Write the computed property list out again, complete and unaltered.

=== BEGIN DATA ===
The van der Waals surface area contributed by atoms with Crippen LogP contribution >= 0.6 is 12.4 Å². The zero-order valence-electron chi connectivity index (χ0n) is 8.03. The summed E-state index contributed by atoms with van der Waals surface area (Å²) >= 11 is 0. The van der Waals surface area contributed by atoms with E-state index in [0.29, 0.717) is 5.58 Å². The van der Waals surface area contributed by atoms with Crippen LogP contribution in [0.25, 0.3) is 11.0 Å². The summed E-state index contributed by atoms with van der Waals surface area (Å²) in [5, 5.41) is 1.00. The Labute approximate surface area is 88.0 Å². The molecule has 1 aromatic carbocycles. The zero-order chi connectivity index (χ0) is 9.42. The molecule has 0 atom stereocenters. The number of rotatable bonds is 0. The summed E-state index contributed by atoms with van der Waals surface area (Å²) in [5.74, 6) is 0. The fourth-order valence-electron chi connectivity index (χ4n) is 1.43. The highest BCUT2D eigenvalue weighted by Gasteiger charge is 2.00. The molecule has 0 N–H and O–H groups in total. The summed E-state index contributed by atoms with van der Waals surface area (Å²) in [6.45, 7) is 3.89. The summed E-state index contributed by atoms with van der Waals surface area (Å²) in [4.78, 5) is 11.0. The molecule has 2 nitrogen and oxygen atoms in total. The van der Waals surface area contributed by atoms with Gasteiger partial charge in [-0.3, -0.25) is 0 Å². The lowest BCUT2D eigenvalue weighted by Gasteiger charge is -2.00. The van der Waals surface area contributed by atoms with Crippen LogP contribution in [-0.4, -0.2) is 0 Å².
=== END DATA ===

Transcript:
The van der Waals surface area contributed by atoms with Crippen LogP contribution >= 0.6 is 12.4 Å². The zero-order valence-electron chi connectivity index (χ0n) is 8.03. The summed E-state index contributed by atoms with van der Waals surface area (Å²) >= 11 is 0. The van der Waals surface area contributed by atoms with E-state index in [0.29, 0.717) is 5.58 Å². The van der Waals surface area contributed by atoms with Crippen LogP contribution in [0.25, 0.3) is 11.0 Å². The summed E-state index contributed by atoms with van der Waals surface area (Å²) in [5, 5.41) is 1.00. The Labute approximate surface area is 88.0 Å². The molecule has 1 aromatic carbocycles. The zero-order chi connectivity index (χ0) is 9.42. The molecule has 0 atom stereocenters. The number of rotatable bonds is 0. The summed E-state index contributed by atoms with van der Waals surface area (Å²) in [5.74, 6) is 0. The fourth-order valence-electron chi connectivity index (χ4n) is 1.43. The highest BCUT2D eigenvalue weighted by Gasteiger charge is 2.00. The molecule has 0 N–H and O–H groups in total. The summed E-state index contributed by atoms with van der Waals surface area (Å²) in [6.45, 7) is 3.89. The summed E-state index contributed by atoms with van der Waals surface area (Å²) in [4.78, 5) is 11.0. The molecule has 2 nitrogen and oxygen atoms in total. The van der Waals surface area contributed by atoms with Gasteiger partial charge in [-0.3, -0.25) is 0 Å². The lowest BCUT2D eigenvalue weighted by Gasteiger charge is -2.00. The van der Waals surface area contributed by atoms with Crippen LogP contribution in [-0.4, -0.2) is 0 Å².